I’m a big fan of Louise Cutting and her CLD designs. I purchased 81508
as soon as it was available and can’t understand why I waited so long to test this pattern. I made the Ebb version. .
I feel like I’ve developed a fitting routine that works really well for tops excepting coats I read the pattern envelope back and note the designers recommendations. I locate the major pieces, rough trim them from the tissue and press. Then I compare a few measurements, but really I pay attention to the differences when I pull out a TNT/sloper. These are patterns I’ve made dozens of times before and know how they are going to fit when sewn up. I usually slap the TNT on top the new pattern before choosing the size to trim. Yes I trim most patterns. Kwik Sew and other patterns that are printed on heavy paper are too stiff for me during use and I trace them (as well as Burda and other overlapping patterns), but tissue patterns I trim. If I lose enough weight and still want to make the pattern again, I’ll have the pleasure or shopping and purchasing. I used a size Small for this pattern .
Mimie (dressform) is now a little bigger than me. The really important points, shoulder postion and length, bust postion and size, waist position and all those necklines I inked in are still correct. So I pin the tissue together and gently place on Mimie. I secure center front and center back to Mimie. Then I can continue to gently smooth the tissue into place and check fitting and design gotcha’s. Like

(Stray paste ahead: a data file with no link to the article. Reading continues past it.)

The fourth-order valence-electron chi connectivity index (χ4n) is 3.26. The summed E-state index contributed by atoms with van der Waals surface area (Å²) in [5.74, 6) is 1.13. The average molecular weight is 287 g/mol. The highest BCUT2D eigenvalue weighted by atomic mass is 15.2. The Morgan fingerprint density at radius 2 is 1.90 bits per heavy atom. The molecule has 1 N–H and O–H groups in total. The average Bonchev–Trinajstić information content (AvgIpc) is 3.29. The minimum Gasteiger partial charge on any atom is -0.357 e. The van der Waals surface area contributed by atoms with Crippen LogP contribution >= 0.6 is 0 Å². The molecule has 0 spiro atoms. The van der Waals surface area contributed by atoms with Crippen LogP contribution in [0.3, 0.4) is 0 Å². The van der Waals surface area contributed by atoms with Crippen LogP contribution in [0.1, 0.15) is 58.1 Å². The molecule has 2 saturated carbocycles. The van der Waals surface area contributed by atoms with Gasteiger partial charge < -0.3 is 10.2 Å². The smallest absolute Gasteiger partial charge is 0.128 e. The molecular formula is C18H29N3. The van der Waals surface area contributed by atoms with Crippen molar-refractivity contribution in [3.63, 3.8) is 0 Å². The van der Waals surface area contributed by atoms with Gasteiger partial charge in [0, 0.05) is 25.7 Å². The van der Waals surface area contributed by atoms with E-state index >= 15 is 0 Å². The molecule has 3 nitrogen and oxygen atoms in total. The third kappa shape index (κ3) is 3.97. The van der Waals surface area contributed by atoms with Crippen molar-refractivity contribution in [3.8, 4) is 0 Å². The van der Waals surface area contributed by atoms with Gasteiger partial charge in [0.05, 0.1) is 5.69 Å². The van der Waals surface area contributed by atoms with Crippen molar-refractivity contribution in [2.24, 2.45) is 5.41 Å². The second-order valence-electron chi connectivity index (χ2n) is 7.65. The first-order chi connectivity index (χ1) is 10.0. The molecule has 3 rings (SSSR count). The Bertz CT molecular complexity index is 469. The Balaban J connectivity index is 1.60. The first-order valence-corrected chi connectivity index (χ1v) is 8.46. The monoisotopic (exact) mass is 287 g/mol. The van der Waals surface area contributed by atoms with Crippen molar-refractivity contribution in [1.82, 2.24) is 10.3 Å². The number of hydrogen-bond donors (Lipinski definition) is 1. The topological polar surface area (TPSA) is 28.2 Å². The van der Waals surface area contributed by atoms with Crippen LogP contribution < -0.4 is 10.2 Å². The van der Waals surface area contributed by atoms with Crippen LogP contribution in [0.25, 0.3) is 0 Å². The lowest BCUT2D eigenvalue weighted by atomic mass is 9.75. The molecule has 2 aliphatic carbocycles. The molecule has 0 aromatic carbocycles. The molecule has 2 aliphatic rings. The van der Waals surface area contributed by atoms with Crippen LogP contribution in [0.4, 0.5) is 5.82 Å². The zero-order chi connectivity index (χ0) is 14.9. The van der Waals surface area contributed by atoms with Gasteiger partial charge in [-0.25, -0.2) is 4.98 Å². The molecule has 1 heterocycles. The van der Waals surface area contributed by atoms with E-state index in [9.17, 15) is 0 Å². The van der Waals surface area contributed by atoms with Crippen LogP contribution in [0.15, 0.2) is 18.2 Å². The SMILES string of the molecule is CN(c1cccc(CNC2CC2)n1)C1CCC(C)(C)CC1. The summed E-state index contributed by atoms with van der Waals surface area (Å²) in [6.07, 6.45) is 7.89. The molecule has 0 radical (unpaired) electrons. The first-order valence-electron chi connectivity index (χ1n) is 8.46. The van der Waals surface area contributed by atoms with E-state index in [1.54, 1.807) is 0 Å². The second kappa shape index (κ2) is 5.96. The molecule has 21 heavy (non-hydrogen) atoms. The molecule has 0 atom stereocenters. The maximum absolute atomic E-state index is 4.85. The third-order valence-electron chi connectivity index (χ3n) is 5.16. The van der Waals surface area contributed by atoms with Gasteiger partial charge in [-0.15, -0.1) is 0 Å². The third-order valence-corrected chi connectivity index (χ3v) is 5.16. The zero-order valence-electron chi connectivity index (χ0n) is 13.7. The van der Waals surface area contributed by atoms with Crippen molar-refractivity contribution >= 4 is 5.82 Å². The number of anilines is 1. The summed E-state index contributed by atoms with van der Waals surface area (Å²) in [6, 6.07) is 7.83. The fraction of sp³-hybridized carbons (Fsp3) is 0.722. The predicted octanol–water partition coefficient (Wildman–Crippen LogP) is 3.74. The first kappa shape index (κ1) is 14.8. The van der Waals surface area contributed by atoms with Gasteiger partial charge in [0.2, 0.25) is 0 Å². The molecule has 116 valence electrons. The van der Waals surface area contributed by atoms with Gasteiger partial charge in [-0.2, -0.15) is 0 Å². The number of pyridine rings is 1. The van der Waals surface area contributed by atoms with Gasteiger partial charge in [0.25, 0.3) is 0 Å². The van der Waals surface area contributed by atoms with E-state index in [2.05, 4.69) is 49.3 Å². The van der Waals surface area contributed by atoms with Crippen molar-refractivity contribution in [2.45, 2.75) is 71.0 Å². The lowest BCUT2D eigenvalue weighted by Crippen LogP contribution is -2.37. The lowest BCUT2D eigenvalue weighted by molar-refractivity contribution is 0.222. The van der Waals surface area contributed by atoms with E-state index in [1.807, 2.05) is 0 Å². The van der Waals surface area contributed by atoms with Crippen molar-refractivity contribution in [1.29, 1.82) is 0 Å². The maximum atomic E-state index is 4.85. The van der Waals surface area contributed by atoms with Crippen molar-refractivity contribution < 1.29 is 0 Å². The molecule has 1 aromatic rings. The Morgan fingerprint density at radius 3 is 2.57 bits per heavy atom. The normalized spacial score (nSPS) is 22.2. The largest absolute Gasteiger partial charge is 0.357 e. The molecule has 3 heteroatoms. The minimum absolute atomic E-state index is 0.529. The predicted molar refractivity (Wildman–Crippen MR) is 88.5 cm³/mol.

- plunging necklines
- shoulder length and position
- waistline location
- bust point
- hip ease
- et cetera
The size small Ebb seemed to fit perfectly everywhere. Even the shoulder length was correct. My shoulder is narrow. At least 1.5″ narrower than average. I always make a narrow shoulder adjustment. Not this time. I proceeded, but with just a little trepidition. I can never make a garment straight out of the envelope. N-e-v-e-r. This could be a first.
I think I’m still in Spring 6PAC Yellow and Purple mode. Consciously, I was choosing fabrics from the 1.5 length stacks in my stash; and patterns that could be made with 1.5 yards of fabric. But unconsciously, the fabric I chose was shades and tints of yellow printed on a high quality polyester. The print has an interesting watercolor effect with lost and found edges, softly shading into delicate wild-rose shapes. When I first pulled it from the stack, I thought it was Rayon. It took me a few days to remember purchasing this and it’s sister fabric. I was in Fort Collins Colorado about 2006, shopping in a high quality dressmaking fabric shop such as those that have virtually disappeared from America. At the time the shop was right off the main street downtown. Fort Collins is sort of a college town and keeps a charming downtown with neat places to eat, shop and just spend the day. The shop has since relocated and changed names. But I remember standing in the shop and wanting to buy this fabric, but concerned over the 100% polyester content. The shop owner agreed that I was correct in being concerned becasue polyester quality was “all over the place”. The manufactures can skip steps, substitute chemicals or process, change temperatures, oh just a variety of things which makes the difference between a fabulous fabric and a cheap piece of cr@p. She guaranteed her product would please. Knowing I was in a high end specialty shop persuaded me to try. I purchased two 1.5 yard cuts that day and have let them languish in my stash while I looked for the perfect project to use up $20/yard fabric.